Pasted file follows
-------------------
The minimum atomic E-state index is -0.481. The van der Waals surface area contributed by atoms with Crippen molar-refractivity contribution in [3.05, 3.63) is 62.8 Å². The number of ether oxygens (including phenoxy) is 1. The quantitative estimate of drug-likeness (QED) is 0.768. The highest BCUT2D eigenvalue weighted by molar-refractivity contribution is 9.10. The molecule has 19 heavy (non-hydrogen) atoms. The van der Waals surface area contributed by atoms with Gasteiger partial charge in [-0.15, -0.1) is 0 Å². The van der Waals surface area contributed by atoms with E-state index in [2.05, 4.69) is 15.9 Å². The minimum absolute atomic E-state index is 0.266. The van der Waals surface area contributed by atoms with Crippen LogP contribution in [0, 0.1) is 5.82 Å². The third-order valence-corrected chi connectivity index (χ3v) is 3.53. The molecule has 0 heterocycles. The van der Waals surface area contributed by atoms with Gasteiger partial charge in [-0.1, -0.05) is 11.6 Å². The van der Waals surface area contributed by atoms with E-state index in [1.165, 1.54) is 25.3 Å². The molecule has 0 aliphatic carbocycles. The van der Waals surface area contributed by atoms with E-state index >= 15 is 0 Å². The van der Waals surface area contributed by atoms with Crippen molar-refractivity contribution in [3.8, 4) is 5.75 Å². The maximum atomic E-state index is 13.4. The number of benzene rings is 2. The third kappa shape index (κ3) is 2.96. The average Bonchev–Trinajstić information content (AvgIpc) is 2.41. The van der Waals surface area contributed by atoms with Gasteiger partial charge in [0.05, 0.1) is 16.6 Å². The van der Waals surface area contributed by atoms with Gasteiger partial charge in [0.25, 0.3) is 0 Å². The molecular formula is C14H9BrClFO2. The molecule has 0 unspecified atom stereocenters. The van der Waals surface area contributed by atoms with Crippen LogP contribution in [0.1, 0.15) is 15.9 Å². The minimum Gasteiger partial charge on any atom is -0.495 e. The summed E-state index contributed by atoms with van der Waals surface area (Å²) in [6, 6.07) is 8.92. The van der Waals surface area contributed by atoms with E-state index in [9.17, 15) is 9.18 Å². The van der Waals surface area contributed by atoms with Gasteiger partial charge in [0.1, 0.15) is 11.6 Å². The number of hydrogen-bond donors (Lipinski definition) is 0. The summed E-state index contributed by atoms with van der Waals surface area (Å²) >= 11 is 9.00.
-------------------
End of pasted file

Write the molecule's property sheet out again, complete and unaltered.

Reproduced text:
The minimum atomic E-state index is -0.481. The van der Waals surface area contributed by atoms with Crippen molar-refractivity contribution in [3.05, 3.63) is 62.8 Å². The number of ether oxygens (including phenoxy) is 1. The quantitative estimate of drug-likeness (QED) is 0.768. The highest BCUT2D eigenvalue weighted by molar-refractivity contribution is 9.10. The molecule has 19 heavy (non-hydrogen) atoms. The van der Waals surface area contributed by atoms with Gasteiger partial charge in [-0.15, -0.1) is 0 Å². The van der Waals surface area contributed by atoms with E-state index in [2.05, 4.69) is 15.9 Å². The minimum absolute atomic E-state index is 0.266. The van der Waals surface area contributed by atoms with Crippen LogP contribution in [0, 0.1) is 5.82 Å². The third-order valence-corrected chi connectivity index (χ3v) is 3.53. The molecule has 0 heterocycles. The van der Waals surface area contributed by atoms with Gasteiger partial charge in [-0.1, -0.05) is 11.6 Å². The van der Waals surface area contributed by atoms with E-state index in [1.165, 1.54) is 25.3 Å². The molecule has 0 aliphatic carbocycles. The van der Waals surface area contributed by atoms with E-state index >= 15 is 0 Å². The van der Waals surface area contributed by atoms with Crippen molar-refractivity contribution in [3.8, 4) is 5.75 Å². The maximum atomic E-state index is 13.4. The number of benzene rings is 2. The third kappa shape index (κ3) is 2.96. The average Bonchev–Trinajstić information content (AvgIpc) is 2.41. The van der Waals surface area contributed by atoms with Gasteiger partial charge in [0.05, 0.1) is 16.6 Å². The van der Waals surface area contributed by atoms with Gasteiger partial charge in [0.25, 0.3) is 0 Å². The molecular formula is C14H9BrClFO2. The molecule has 0 unspecified atom stereocenters. The van der Waals surface area contributed by atoms with Crippen LogP contribution in [0.1, 0.15) is 15.9 Å². The minimum Gasteiger partial charge on any atom is -0.495 e. The summed E-state index contributed by atoms with van der Waals surface area (Å²) in [6, 6.07) is 8.92. The van der Waals surface area contributed by atoms with E-state index in [9.17, 15) is 9.18 Å². The van der Waals surface area contributed by atoms with Gasteiger partial charge in [0.1, 0.15) is 11.6 Å². The number of hydrogen-bond donors (Lipinski definition) is 0. The summed E-state index contributed by atoms with van der Waals surface area (Å²) >= 11 is 9.00.